The game’s story is very simple, with a madman named Inferno threatening to nuke the capital cities of the world. With the world’s leaders unable and unwilling to act, a group of renegade warriors led by the defiant colonel Bryant vows to stop him. Shoot shoot, bang bang…
The story is told through comic book-style panels and in-game radio chatter between the main characters. It does a good job of setting the scene, making clear your objectives with a very cheesy ’80s vibe. I enjoyed it for what it was, but needless to say, Oscars won’t be won.
Make no mistake, this game is hard when playing single player. Even on ‘normal mode,’ you’re going to die often. I got the feeling the game was designed with multiplayer in mind. In fact, I shamefully had to turn the game to ‘casual mode’ to complete it in time for this review, which was rather depressing because I found ‘casual mode’ a little too easy and there wasn’t a middle ground between the two difficulty settings.
While playing on ‘normal mode,’ I had to restart levels a number of times and while there is a short unskippable cut scene at the start of each level (which I could have done without seeing multiple times), I didn’t find myself getting frustrated at all. This game is all about its gameplay and the fact that I could do the same missions over and over again without an ounce of irritation speaks for itself.
This game is beautiful! No doubt about it, the graphics in Renegade Ops are some of the best you will find in a XBLA/PSN download game. In fact, they have many retail games bested in this area. I believe that Avalanche Studios used the same engine that powers Just Cause 2, which is also a rather beautiful game! The textures are very detailed and the explosions (of which there are many) look fantastic.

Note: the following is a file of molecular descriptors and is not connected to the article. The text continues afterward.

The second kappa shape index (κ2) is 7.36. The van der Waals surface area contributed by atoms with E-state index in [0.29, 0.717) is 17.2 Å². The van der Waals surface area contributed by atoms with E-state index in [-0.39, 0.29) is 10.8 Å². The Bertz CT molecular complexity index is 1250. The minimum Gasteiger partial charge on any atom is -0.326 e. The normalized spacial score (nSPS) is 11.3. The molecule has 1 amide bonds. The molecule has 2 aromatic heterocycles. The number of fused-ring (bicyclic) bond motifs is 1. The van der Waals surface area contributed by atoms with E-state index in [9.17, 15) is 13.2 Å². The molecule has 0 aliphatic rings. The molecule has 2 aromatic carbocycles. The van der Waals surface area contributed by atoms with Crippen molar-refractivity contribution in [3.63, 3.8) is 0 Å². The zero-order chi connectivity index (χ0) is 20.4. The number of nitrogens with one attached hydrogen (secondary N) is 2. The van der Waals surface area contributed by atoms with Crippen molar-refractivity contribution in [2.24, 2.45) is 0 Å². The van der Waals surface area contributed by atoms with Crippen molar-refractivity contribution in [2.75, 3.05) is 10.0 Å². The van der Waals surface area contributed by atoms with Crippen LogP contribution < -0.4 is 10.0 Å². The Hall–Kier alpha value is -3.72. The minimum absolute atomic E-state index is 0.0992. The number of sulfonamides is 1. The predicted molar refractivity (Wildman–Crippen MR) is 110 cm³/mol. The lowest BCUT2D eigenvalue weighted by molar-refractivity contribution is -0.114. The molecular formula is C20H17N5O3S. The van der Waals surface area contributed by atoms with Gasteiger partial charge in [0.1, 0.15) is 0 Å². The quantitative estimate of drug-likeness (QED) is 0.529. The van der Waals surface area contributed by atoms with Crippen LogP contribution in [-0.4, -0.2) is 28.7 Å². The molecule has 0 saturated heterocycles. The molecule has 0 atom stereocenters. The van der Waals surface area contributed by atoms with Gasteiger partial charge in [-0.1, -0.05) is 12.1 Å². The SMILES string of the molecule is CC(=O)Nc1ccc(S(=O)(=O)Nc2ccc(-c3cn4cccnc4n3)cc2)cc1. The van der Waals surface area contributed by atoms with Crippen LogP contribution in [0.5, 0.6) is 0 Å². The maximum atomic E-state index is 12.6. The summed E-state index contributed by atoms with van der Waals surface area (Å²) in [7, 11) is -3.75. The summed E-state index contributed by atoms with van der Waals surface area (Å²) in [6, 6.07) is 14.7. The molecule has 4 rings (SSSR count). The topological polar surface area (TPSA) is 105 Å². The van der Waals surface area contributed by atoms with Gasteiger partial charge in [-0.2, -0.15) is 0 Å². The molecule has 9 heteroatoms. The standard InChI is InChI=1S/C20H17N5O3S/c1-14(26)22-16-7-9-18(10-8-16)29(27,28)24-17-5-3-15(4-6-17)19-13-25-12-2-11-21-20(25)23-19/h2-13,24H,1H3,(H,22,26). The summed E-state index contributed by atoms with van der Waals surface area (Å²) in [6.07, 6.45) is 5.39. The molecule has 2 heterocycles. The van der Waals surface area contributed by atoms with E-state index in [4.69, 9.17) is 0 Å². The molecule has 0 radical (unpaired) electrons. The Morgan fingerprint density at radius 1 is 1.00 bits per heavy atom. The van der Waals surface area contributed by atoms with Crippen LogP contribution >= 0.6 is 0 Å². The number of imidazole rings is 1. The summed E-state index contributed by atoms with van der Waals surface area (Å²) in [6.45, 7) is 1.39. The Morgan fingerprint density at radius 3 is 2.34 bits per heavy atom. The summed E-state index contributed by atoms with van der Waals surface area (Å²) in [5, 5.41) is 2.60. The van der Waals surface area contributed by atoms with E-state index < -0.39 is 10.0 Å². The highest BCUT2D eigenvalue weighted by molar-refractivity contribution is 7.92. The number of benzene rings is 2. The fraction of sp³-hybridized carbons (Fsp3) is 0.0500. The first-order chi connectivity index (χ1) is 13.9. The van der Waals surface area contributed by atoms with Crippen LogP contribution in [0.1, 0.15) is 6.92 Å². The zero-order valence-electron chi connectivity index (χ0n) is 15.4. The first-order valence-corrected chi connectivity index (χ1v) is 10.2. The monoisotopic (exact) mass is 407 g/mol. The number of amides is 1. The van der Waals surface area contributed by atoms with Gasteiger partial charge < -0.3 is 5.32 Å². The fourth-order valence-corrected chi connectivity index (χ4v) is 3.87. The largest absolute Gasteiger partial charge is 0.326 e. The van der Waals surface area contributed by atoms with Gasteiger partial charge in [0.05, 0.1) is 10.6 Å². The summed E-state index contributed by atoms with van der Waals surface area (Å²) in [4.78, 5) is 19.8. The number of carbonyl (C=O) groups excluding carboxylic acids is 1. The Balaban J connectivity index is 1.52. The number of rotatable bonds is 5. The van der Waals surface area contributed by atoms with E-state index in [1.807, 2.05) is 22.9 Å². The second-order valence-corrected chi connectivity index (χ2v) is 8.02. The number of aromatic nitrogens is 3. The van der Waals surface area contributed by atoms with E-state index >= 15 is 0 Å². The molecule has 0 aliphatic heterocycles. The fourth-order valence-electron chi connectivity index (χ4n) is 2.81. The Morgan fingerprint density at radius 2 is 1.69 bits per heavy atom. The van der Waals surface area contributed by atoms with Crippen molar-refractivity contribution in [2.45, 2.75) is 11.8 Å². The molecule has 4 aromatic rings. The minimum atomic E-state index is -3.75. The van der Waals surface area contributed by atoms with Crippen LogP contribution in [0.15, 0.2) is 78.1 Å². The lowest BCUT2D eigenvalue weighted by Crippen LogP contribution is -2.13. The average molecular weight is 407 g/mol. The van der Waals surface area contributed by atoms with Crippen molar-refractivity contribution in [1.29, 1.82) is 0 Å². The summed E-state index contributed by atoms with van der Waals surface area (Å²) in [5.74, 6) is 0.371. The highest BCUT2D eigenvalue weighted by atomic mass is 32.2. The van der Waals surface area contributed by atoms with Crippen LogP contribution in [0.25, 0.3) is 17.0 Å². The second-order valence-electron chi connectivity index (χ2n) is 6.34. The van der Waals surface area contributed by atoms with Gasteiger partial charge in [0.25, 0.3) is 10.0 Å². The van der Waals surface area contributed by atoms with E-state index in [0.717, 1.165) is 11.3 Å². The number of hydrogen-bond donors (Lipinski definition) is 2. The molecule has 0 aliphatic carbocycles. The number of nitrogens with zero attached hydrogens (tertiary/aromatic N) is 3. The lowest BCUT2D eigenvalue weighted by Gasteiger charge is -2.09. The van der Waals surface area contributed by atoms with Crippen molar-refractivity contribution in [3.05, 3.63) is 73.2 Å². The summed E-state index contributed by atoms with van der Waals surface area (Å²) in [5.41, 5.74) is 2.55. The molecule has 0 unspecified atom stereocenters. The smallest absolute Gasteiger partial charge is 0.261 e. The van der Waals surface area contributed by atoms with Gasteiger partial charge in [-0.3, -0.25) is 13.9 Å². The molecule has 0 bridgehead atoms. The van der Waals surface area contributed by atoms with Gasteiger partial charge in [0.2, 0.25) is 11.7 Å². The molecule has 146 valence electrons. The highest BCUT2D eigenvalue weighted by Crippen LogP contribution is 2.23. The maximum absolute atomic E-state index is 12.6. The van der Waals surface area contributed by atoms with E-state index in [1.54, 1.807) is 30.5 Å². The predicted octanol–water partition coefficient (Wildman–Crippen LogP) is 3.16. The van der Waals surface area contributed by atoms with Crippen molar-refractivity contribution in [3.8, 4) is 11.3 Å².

I did, however, run into a graphical glitch where green anomalies appear on the screen for a split second but this was rare, and if my memory serves me correctly it happened three times and lasted only for a split second. It didn’t hinder the game at all, but I do hope it gets fixed with a patch.
How I would improve Renegade Ops
Every game ever made could be improved somehow, so if I was to suggest an improvement for Renegade Ops 2, I would like to see more varied level backgrounds. Many of the levels take place in scrubland or third-world ghetto type areas, be it Africa or South America, and there isn’t a whole lot of change until later in the game. I would have liked to see a snowy mountaintop, a cityscape or even middle-class American suburbs.
Another thing I would include is more varied gameplay. In the nine levels of Renegade Ops, almost all of it takes place in land-based combat. I would have liked some more helicopter sections and more vehicle variation, such as water-based combat on jet skis or speedboats. Maybe mounted cannons Space Invader-style, maybe even combat in outer space! Little things like the helicopter sections to break up the main land-based vehicle combat.
With Renegade Ops, Avalanche and Sega took the long dead top-down vehicle shooter genre from the ’80s and ’90s, gave it a brand new lick of HD paint, online co-op and beautiful graphics, and didn’t lose any of the addictive gameplay. Everything Avalanche set out to do I would say they accomplished with flying colours. I honestly recommend this game to anyone who wants to relive the good old days and have a blast doing it. At around $15.00, Renegade Ops is well worth the price of admission. Go get it!
- Addictive gameplay
- Beautiful graphics
- Old-school fun
- Great co-op
- A few minor glitches
- Could have used more varied backdrops
- Needed more types of vehicles
- Not long enough